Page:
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In Washington State, the most common traffic infractions given to drivers are speeding tickets. Next are accident tickets such as following too closely, driving too fast for conditions, improper lane usage, and failure to yield. In addition, there is new emphasis throughout the state on issuing cellphone tickets.

In 2018, 738,746 traffic infractions were issued to drivers in Washington State, a slight increase from the previous year when 710,067 tickets were issued. Most were speeding infractions and tickets related to freeway accidents.

What Is the Current Law on Cellphone Usage While Driving in Washington State?

It now is illegal for drivers to hold their cellphones while driving, stopped in traffic or at a stop light.

Until 2017, two related laws were on the books. One stated that drivers couldn’t hold their cellphones to their ears; the other said drivers couldn’t write, read or send text messages.

Citing concerns with distracted driving and traffic safety, the Washington State Legislature enacted the current law, making it a traffic violation for drivers of motor vehicles to hold a cellphone in their hand. An exception exists for reporting an emergency. A first offense in Washington is $136, and a second or subsequent offense now costs $234.

Another significant change with the new law: cellphone violations now are considered moving violations, so they’re reported to insurance companies. Therefore, it’s imperative to fight these tickets to keep one’s insurance rates affordable.

What Are Camera Tickets? How Can Someone Defend Against Camera Tickets?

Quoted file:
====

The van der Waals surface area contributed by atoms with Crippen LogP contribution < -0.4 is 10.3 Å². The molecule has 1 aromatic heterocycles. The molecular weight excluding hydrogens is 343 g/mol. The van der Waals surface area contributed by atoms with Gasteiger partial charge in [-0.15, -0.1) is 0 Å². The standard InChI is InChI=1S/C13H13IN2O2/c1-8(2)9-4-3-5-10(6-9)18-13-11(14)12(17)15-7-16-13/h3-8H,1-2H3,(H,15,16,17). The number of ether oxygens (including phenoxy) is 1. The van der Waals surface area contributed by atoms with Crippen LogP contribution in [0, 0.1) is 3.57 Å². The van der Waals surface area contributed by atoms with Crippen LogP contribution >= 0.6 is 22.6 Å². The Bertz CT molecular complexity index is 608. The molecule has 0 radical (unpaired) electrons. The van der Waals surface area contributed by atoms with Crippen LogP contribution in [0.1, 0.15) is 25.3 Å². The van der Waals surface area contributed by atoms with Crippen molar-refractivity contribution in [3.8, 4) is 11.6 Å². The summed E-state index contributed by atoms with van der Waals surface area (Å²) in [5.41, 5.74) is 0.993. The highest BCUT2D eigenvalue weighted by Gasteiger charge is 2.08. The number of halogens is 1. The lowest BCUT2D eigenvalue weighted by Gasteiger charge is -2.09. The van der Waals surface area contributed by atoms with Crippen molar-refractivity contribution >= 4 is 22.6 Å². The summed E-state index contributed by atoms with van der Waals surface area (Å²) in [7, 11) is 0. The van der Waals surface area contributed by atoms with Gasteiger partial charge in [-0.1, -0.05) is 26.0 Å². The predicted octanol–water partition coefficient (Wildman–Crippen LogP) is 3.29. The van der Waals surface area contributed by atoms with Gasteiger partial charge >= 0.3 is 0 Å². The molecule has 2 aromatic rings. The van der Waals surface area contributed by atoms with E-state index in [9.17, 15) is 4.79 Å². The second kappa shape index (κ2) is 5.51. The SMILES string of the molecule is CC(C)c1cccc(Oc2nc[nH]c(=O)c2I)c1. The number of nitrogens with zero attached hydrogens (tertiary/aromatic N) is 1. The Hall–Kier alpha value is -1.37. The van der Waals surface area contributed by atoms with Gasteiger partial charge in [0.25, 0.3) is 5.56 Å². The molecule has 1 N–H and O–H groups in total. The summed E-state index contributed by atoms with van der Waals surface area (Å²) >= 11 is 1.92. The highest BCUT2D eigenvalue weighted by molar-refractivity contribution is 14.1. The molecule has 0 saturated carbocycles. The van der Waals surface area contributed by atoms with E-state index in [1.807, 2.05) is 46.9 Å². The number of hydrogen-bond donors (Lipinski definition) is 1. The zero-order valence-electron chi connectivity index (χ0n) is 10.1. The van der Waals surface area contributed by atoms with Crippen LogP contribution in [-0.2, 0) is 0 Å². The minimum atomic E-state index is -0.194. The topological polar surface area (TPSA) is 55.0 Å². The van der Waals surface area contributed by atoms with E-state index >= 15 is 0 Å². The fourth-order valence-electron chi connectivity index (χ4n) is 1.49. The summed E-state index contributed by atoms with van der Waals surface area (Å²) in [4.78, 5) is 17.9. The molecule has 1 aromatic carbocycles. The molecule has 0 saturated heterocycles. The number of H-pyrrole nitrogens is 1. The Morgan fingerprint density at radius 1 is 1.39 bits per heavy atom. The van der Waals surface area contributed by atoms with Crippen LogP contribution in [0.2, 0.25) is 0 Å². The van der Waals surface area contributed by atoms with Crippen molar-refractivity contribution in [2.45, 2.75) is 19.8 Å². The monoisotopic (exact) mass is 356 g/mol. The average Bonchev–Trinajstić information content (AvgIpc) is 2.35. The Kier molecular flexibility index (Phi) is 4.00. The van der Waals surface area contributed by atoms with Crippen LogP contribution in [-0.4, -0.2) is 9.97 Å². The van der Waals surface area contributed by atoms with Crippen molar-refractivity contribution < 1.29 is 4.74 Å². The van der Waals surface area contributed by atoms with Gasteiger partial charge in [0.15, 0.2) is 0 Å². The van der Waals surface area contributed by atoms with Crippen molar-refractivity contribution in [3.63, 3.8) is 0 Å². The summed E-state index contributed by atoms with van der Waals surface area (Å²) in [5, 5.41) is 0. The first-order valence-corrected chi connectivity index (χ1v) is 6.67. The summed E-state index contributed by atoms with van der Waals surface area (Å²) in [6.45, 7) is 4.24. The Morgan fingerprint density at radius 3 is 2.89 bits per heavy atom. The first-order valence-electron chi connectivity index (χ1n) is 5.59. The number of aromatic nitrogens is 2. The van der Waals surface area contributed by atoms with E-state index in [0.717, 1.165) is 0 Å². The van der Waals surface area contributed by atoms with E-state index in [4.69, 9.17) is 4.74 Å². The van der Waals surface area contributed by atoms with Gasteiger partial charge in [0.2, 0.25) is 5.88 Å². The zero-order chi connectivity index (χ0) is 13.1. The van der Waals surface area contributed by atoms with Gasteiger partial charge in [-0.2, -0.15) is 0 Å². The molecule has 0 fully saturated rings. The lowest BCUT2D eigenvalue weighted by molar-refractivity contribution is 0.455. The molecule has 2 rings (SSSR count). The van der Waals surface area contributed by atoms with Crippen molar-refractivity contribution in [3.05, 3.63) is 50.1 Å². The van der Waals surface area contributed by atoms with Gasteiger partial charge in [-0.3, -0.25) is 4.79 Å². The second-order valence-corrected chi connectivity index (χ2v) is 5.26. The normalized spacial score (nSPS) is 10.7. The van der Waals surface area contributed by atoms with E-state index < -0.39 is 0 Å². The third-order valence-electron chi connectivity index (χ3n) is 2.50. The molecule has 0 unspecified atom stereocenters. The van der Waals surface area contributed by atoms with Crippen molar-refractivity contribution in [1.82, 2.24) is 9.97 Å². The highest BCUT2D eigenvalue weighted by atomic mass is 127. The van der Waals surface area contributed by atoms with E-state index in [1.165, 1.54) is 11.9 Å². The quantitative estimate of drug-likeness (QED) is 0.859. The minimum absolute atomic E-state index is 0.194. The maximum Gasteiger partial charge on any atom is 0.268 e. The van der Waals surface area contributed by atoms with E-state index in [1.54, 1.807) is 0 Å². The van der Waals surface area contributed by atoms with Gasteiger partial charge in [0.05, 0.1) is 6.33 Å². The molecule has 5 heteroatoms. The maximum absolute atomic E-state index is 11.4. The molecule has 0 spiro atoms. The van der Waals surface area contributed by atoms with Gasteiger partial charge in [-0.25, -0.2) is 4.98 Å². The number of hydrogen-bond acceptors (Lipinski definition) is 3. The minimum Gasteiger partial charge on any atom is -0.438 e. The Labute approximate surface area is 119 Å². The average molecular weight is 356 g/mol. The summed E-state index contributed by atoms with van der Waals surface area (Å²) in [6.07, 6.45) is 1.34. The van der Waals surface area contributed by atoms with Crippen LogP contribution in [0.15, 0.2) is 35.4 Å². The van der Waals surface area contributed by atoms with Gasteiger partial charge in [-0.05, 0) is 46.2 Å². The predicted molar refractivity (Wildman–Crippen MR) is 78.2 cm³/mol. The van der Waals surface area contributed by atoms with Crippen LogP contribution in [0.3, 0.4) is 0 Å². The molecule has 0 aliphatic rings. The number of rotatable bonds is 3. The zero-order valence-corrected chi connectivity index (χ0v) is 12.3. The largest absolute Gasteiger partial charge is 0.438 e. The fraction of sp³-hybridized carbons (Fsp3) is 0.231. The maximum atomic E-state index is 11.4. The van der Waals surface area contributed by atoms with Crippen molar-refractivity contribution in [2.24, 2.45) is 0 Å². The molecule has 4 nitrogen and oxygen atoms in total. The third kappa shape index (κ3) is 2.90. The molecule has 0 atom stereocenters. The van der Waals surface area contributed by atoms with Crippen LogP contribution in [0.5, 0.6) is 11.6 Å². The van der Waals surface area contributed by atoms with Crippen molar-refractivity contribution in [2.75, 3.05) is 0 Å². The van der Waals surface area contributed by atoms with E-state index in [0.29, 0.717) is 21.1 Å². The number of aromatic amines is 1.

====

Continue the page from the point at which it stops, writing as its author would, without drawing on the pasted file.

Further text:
Camera tickets are not reported to the Washington Department of Licensing, so they don’t appear in driving abstracts or affect insurance rates.

But they can be costly.

Cameras generally are mounted at intersections. If a motorist doesn’t come to a complete stop, or runs a red light, the result is a $125 fine. Other cameras, usually placed in school zones, monitor speed. School-zone ticket fines typically are doubled. In addition, school buses now are equipped with cameras. If a school bus extends its “stop” sign and a motorist passes the bus anyway, a $411 ticket may be issued.

In most circumstances, it doesn’t make sense to hire a traffic ticket attorney for these tickets, because they don’t affect insurance rates and an attorney likely will charge more than the ticket cost.

The current law on camera tickets says the registered owner of the vehicle is presumed guilty unless

“the registered owner states, under oath, in a written statement or in testimony before the court that the vehicle involved was, at the time, stolen or in the care, custody, or control of some person other than the registered owner.”

So, if the ticketed owner was not the driver of the vehicle, these tickets can be successfully challenged by submitting an affidavit of non-driving.

For more information on Common Traffic Violations in Washington, a case evaluation is your best next step. Get the information and legal answers you are seeking by calling (253) 201-2001 today.

Antonio Garguile

Call Now For A Free Case Evaluation
(253) 201-2001